Editor's Note: This story involves sensitive material that some readers may find triggering.
Despite living in some of the most prosperous eras in history, suicide rates are rising in America. According to ABC News, suicide is the 10th leading cause of death among Americans, but it is second for college-aged students.
In an era where we made tremendous progress into finding a cure for HIV, the suicide rate in America has grown by 33% since 1999, according to CNN. For every homicide death, there are two suicide deaths. Despite the damage suicide does, it seems crime takes the majority of the headlines.
In a society where we keep telling everyone that sharing our feelings is okay, people rebuke each other for having different beliefs. When 40% of all transgender adults reports they have attempted suicide in the past, discussions of how to address this need to be risen. When suicide claims more lives than road traffic accidents, there is a crisis we need to address.
Talking about suicide is as unpopular as talking about substance abuse. The stigma needs to go. Sidestepping the conversion to focus on meaningless topics like celebrity fashion trends is a disservice to those who need help. It’s uncomfortable to have a discussion on suicide, but avoiding the topic like we have for decades is hurting everyone.
Suicide leaves an impact on not just the victim, but everyone they leave behind. People are left with confusion, sadness and guilt. They face questions they should never have to ask themselves like, “Why didn’t they tell anyone?” “Could I have prevented it if I knew?”
The constant “what ifs” torture the people left behind.
You don’t have to a medical professional to make a difference. Just asking “How can I help” to someone in need can make the biggest change in someone’s life. Telling someone that they are not alone is one of the most comforting sayings, even if it feels cliché.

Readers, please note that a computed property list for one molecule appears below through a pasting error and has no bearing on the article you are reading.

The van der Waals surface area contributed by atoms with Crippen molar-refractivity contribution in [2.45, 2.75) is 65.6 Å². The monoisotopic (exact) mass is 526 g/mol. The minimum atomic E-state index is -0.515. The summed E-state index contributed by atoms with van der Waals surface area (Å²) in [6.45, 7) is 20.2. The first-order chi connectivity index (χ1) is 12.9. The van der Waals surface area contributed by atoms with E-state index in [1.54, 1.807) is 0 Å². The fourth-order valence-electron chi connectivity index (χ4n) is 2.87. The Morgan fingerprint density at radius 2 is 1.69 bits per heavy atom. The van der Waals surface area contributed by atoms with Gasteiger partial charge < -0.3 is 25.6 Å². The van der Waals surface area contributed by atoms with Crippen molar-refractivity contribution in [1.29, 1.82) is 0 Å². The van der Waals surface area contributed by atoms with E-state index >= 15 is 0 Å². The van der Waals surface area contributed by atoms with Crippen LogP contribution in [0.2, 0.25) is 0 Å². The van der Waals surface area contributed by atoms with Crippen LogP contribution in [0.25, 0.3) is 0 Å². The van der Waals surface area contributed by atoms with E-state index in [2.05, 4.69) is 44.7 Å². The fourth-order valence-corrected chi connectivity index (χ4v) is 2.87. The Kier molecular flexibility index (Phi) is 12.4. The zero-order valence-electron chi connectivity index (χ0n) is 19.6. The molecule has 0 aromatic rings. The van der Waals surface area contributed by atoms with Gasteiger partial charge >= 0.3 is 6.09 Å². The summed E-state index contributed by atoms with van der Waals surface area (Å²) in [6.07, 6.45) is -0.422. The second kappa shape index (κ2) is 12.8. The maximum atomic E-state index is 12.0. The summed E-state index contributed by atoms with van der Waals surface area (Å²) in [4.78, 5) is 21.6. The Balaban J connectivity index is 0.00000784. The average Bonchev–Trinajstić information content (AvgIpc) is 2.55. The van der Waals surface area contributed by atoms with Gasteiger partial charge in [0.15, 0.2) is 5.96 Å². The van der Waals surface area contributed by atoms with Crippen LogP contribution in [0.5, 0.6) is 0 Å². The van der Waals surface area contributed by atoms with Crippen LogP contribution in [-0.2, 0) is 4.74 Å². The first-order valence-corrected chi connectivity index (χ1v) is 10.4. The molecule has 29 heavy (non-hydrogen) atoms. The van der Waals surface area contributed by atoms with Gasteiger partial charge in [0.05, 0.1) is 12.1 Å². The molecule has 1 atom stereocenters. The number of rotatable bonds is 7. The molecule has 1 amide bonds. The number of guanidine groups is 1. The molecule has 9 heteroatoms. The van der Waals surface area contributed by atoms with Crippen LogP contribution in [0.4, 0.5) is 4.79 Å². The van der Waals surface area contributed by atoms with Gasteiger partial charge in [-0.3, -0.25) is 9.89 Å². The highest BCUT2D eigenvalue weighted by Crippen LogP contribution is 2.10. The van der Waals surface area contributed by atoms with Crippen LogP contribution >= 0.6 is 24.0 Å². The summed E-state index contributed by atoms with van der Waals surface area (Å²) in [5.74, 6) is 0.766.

I know this because I once attempted suicide.
It was my freshman year in high school. At the time I thought that I was all alone, and that it would be easier if I wasn’t there as a burden. Yet, when I went to a rehabilitation center, I found that I wasn’t the only one suffering from suicidal thoughts. Being together with others who were overcoming these thoughts showed me how precious life was.
I’m glad I didn’t take my own life. The damage it would’ve done to my family and friends would be unforgivable. I tell my story so that it can help show others that there is hope. You do matter.
For us as a society, it’s vital we put more time and energy into researching solutions to stop suicides, and increase mental health research. While the it’s encouraging to see the government increase funding the National Institutes of Health by $3 billion in 2018, it remains to see if it has an impact.
What we do need is to address this crisis.
National Suicide Prevention Lifeline
If you’re thinking about suicide, are worried about a friend or loved one, or would like emotional support, the Lifeline network is available 24/7 across the United States.